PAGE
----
Hannah: Today’s camps may contribute to more injuries


hannah

(John Hannah photos courtesy of New England Patriots)

Talk of Fame Network

Not many players liked training camps with two-a-day workouts, pads and contact. But, if you believe Hall-of-Fame guard John Hannah, they might have been a necessary evil – helping to protect players from injuries.

You heard right: Protect players.

The former New England Patriots’ star made that point on the latest Talk of Fame Network broadcast when asked to compare camps of today to when broke into the NFL as a rookie in 1973.

“It wasn’t a lot of fun,” he said of camps that could last as long as eight weeks for rookies. “It was like a boot camp. But it got you ready for battle.”

And, he believes, helped prepare players for what was to come. Which is why he believes today’s kinder, gentler camps – strictly regulated to protect players — might play a role in injuries suffered later during the season.

“I think it’s one of the major reasons you’ve got so many injuries today,” said Hannah. “There’s something to be said for learning how to take a blow and you’ve got to learn how to fall down without getting hurt.

“You get all that in camp, (with) hitting in practice, and you learn to adjust and you learn to take those blows, and learn how to fall and learn how to get up. And I think you learn to how to give with it, so to speak. Because they don’t do that enough they never learn it, so when they do take those big blows they don’t know how to take a hit.

“The thing is a lot different. And the rule changes have forced it that way.

“If you look at offensive line play today compared to the way we played the game, it’s totally different. A lot more Greco-Roman wrestling and striking a blow and lifting your opponent. And offensive lineman don’t use the same type leverage that we used, and their linemen aren’t as mobile as the linemen when I played. They’re bigger and stronger, but I don’t think they’re as mobile.”

Nevertheless, as tough as fans, players or owners think camps of 40 years ago were on players, Hannah said they paled to what legendary coach Paul “Bear” Bryant ran at Alabama, where Hannah played football so well he’s in the College Football Hall of Fame.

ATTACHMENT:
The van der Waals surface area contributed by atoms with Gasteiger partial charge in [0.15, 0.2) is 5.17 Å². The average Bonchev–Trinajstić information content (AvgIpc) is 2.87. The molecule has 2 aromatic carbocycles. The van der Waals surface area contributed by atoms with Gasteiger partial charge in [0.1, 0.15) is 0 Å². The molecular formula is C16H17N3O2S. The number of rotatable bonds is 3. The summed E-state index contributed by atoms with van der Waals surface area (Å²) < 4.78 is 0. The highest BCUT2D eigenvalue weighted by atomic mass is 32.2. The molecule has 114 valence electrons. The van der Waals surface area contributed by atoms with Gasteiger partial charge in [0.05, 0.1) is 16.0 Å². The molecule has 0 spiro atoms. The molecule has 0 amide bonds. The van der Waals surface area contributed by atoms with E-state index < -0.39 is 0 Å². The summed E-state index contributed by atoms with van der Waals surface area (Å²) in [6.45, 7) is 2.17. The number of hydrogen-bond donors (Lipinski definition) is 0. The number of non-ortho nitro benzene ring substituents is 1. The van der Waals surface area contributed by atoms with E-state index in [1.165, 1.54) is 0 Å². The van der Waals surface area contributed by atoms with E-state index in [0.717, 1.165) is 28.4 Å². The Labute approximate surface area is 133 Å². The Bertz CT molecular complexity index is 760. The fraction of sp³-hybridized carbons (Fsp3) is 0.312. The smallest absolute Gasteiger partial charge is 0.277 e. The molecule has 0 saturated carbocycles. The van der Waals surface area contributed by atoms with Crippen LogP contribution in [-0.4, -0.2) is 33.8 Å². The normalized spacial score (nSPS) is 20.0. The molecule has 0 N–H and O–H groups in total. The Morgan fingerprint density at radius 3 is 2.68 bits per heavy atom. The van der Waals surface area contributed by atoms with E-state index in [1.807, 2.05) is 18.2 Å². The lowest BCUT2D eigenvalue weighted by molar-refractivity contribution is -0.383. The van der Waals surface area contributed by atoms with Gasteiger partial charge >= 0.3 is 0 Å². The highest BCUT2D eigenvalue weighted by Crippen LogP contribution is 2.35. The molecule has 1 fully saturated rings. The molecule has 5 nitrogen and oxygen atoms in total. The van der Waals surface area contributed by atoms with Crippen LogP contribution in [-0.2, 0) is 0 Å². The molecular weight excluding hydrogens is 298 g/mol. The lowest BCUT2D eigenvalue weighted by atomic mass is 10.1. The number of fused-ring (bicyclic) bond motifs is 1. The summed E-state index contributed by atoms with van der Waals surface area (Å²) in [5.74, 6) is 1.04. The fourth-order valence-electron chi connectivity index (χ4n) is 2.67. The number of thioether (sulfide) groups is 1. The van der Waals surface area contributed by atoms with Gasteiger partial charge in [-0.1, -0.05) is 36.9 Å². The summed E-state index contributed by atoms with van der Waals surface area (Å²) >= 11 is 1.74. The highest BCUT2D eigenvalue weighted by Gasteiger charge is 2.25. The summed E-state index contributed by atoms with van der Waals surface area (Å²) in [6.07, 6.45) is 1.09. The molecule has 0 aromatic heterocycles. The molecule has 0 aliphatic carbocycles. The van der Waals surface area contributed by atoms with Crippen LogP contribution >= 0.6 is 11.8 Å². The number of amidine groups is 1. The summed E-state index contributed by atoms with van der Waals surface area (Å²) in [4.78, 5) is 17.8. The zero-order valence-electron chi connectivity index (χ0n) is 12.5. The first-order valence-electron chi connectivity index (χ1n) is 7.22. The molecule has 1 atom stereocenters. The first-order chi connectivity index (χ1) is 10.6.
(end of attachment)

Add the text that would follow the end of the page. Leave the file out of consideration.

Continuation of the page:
“NFL camp was a vacation from what we went through with coach Bryant,” he said. “Seriously, my rookie year when I went into camp (with New England) and I heard they had eight weeks, I said, ‘Lord have mercy; I’ll never survive.’

“And then all of a sudden I went up there and realized the way they had camp compared to what we had at Alabama, and I said. ‘Gee, this is a vacation. I like this.’ Coach Bryant got you ready for what camp was. It was a totally different animal. “

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2 Comments

  1. Rasputin
    August 2, 2016
    Reply

    I think he’s right. BTW, Bryant’s toughest camp may have been the infamous “Junction Boys” one while coaching Texas A&M, which they even made a movie about. While that’s at the extreme, stuff as basic as tackling in practice has been done more or less safely by high school players for decades. Tackling is a skill like any other and without that practice the proper muscle memory may not stay sharp. Dave Wannstedt’s 1992 Cowboys defensive 4-3 playbook (which is available online) emphasized the NEED to practice full form tackling daily in practice. Aside from injuries, the lack of tackling in practice by today’s NFL shows up as a lower quality product on the field.

  2. October 5, 2016
    Reply

    The human body is the human body guys get hurt more today because they are MUCH bigger and faster than the 40 years ago.Today 240 lb linebackers run 4.4 forty times .Forty yeas ago Gene Upshaw an og for the Raiders played at 265lbs (considered gigantic for that era).Todayu gigantic is 320 plus and that 320 plus is alot quicker than Upshaws 265 .More mass and more speed equal more injurys

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